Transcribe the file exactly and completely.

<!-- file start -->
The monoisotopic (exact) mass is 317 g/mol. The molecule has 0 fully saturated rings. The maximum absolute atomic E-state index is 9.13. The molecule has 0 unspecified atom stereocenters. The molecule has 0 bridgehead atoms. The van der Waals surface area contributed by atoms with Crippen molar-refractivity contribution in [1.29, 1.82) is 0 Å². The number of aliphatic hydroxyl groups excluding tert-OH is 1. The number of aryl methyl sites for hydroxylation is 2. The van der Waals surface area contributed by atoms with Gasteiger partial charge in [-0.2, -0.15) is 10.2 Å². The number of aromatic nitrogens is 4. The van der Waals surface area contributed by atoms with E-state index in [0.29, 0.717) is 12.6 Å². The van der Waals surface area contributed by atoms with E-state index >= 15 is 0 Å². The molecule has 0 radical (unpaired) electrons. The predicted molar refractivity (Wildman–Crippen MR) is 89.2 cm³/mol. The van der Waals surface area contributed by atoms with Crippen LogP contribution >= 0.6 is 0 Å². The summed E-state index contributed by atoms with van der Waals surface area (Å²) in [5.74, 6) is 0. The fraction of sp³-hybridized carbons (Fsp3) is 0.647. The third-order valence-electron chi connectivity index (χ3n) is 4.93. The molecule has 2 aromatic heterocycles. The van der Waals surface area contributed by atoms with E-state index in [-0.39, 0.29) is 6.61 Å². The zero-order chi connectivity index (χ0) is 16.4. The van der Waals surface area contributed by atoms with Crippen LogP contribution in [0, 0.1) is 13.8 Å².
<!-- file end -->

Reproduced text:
The monoisotopic (exact) mass is 317 g/mol. The molecule has 0 fully saturated rings. The maximum absolute atomic E-state index is 9.13. The molecule has 0 unspecified atom stereocenters. The molecule has 0 bridgehead atoms. The van der Waals surface area contributed by atoms with Crippen molar-refractivity contribution in [1.29, 1.82) is 0 Å². The number of aliphatic hydroxyl groups excluding tert-OH is 1. The number of aryl methyl sites for hydroxylation is 2. The van der Waals surface area contributed by atoms with Gasteiger partial charge in [-0.2, -0.15) is 10.2 Å². The number of aromatic nitrogens is 4. The van der Waals surface area contributed by atoms with E-state index in [0.29, 0.717) is 12.6 Å². The van der Waals surface area contributed by atoms with E-state index >= 15 is 0 Å². The molecule has 0 radical (unpaired) electrons. The predicted molar refractivity (Wildman–Crippen MR) is 89.2 cm³/mol. The van der Waals surface area contributed by atoms with Crippen LogP contribution >= 0.6 is 0 Å². The summed E-state index contributed by atoms with van der Waals surface area (Å²) in [5.74, 6) is 0. The fraction of sp³-hybridized carbons (Fsp3) is 0.647. The third-order valence-electron chi connectivity index (χ3n) is 4.93. The molecule has 2 aromatic heterocycles. The van der Waals surface area contributed by atoms with E-state index in [-0.39, 0.29) is 6.61 Å². The zero-order chi connectivity index (χ0) is 16.4. The van der Waals surface area contributed by atoms with Crippen LogP contribution in [0, 0.1) is 13.8 Å².